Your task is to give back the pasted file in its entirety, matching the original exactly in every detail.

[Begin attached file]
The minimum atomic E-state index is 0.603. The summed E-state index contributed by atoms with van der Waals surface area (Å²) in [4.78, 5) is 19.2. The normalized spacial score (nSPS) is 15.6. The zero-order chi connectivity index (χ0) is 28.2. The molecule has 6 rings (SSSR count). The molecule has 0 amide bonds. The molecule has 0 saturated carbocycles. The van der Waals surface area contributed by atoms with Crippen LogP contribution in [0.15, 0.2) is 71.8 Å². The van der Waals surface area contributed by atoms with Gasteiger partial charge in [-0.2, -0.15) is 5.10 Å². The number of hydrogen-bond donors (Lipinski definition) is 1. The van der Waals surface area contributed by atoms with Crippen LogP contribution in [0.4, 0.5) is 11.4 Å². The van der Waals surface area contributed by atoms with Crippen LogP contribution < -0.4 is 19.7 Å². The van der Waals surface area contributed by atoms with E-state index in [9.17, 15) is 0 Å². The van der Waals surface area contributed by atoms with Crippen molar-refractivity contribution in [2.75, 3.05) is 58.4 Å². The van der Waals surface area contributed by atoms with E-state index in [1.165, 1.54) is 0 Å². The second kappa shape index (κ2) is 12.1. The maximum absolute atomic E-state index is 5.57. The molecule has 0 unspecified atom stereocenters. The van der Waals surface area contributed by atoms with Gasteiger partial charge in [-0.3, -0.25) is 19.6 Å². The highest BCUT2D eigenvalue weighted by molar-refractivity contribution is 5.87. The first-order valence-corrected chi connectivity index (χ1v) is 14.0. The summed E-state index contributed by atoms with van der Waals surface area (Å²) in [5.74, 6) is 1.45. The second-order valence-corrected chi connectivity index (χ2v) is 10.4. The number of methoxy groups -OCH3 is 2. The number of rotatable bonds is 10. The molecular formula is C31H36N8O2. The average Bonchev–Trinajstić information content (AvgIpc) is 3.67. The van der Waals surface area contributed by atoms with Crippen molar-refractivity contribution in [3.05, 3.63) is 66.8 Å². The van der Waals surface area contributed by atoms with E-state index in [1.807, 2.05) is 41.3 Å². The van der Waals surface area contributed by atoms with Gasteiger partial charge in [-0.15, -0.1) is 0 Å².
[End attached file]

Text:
The minimum atomic E-state index is 0.603. The summed E-state index contributed by atoms with van der Waals surface area (Å²) in [4.78, 5) is 19.2. The normalized spacial score (nSPS) is 15.6. The zero-order chi connectivity index (χ0) is 28.2. The molecule has 6 rings (SSSR count). The molecule has 0 amide bonds. The molecule has 0 saturated carbocycles. The van der Waals surface area contributed by atoms with Crippen LogP contribution in [0.15, 0.2) is 71.8 Å². The van der Waals surface area contributed by atoms with Gasteiger partial charge in [-0.2, -0.15) is 5.10 Å². The number of hydrogen-bond donors (Lipinski definition) is 1. The van der Waals surface area contributed by atoms with Crippen LogP contribution in [0.4, 0.5) is 11.4 Å². The van der Waals surface area contributed by atoms with Crippen LogP contribution < -0.4 is 19.7 Å². The van der Waals surface area contributed by atoms with E-state index in [9.17, 15) is 0 Å². The van der Waals surface area contributed by atoms with Crippen molar-refractivity contribution in [2.75, 3.05) is 58.4 Å². The van der Waals surface area contributed by atoms with E-state index in [1.165, 1.54) is 0 Å². The second kappa shape index (κ2) is 12.1. The maximum absolute atomic E-state index is 5.57. The molecule has 0 unspecified atom stereocenters. The van der Waals surface area contributed by atoms with Gasteiger partial charge in [-0.3, -0.25) is 19.6 Å². The highest BCUT2D eigenvalue weighted by molar-refractivity contribution is 5.87. The first-order valence-corrected chi connectivity index (χ1v) is 14.0. The summed E-state index contributed by atoms with van der Waals surface area (Å²) in [5.74, 6) is 1.45. The second-order valence-corrected chi connectivity index (χ2v) is 10.4. The number of methoxy groups -OCH3 is 2. The number of rotatable bonds is 10. The molecular formula is C31H36N8O2. The average Bonchev–Trinajstić information content (AvgIpc) is 3.67. The van der Waals surface area contributed by atoms with Crippen molar-refractivity contribution in [3.05, 3.63) is 66.8 Å². The van der Waals surface area contributed by atoms with E-state index in [1.807, 2.05) is 41.3 Å². The van der Waals surface area contributed by atoms with Gasteiger partial charge in [-0.15, -0.1) is 0 Å².